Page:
Tom Fifield, who became a naturalized Taiwanese citizen last year, established a bond with the country in 2008 when traveling to Taiwan for a conference held by national academy Academia Sinica. Having known about the country since college due to its IT capabilities, Fifield said he had been to over 60 countries, but it was Taiwan that he sensed had something “special in it,” and he yearned to start a life there, he told Business Today.
He has only become more affectionate toward the country since then, impressed by the programming aces around him, the conveniences, and most importantly the warmth he receives from its people. “When you’re standing on a street corner, looking lost, looking at a map, someone will come up to you and make their best attempt at a foreign language to give you directions and try to help you out,” he said.
In addition to the hospitality of locals, Fifield has also observed that “the government seems keen to heed public opinions.” The street rallies demonstrate Taiwanese society's passion for democracy, and “it’s incredible (Digital Minister) Audrey Tang (唐鳳) managed to launch the mask distribution system swiftly at the onset of the COVID-19 pandemic,” Fifield said.
Out of his love for the country, he used his influence to convince OpenStack Foundation, a non-profit corporate entity promoting a free, open standard cloud computing platform, to select Taiwan as the host of its first-ever hackathon in 2016. Taiwan's champion team then visited the U.S. for an OpenStack summit and shared their country’s cloud computing innovations with 7,500 experts from 60 countries.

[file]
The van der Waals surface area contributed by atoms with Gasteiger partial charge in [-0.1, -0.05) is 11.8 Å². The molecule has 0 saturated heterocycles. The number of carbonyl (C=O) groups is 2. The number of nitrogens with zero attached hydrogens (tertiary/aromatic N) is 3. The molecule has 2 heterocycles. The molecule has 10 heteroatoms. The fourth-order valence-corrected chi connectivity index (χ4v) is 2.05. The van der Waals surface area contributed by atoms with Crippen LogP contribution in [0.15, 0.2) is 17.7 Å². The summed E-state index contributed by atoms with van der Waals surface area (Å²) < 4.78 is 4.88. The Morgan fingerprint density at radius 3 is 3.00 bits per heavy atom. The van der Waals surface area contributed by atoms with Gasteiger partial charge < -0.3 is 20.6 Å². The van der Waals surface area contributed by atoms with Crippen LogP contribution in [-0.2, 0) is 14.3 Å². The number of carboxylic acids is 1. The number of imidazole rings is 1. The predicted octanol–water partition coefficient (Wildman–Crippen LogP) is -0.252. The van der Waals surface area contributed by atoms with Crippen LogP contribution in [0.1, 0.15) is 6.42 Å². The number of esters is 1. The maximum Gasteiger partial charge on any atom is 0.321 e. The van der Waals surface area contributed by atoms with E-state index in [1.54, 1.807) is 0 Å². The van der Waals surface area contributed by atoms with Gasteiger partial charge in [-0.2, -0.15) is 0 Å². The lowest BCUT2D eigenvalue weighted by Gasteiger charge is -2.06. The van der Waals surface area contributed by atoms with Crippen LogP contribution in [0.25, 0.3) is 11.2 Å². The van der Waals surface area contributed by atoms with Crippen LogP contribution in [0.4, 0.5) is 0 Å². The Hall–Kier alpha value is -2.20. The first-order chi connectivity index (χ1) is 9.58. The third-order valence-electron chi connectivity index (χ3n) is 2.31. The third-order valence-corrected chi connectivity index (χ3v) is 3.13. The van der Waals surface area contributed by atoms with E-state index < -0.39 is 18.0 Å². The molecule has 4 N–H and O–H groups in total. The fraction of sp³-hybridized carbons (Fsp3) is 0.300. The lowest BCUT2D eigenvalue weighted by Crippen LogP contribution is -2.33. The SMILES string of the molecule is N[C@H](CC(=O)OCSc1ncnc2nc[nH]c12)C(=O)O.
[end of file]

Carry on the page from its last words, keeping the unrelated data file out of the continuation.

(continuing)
The Australian engineer was one of the first professionals to be granted the “Employment Gold Card,” a program rolled out in 2018 to attract highly skilled foreign nationals to live and work in Taiwan with incentives such as tax breaks and health insurance coverage.
The policy, while well-intentioned, was not being promoted effectively, however, and its English website was not managed well, Fifield reckoned. He thus decided he would contribute by making the Gold Card better known to foreigners.
He enlisted the assistance of a French friend and created a whole new website with a more user-friendly interface and clearer layout. He has since become a de facto pitchman for the program and assisted many with their applications. “I hope that more talented people can move to Taiwan and make the country stronger,” he said.
Over 3,500 cards have been issued since 2018, according to Fifield, a sign Taiwan is increasingly an ideal destination for immigration.
As someone who believes actions speak louder than words, Fifield said he hates it when people refer to Taiwan as a “ghost island,” a derogatory term some locals use to describe the country. “No country is perfect,” he said, adding, “If you’re not happy with your country, why don’t you stop complaining and do something to make it better?”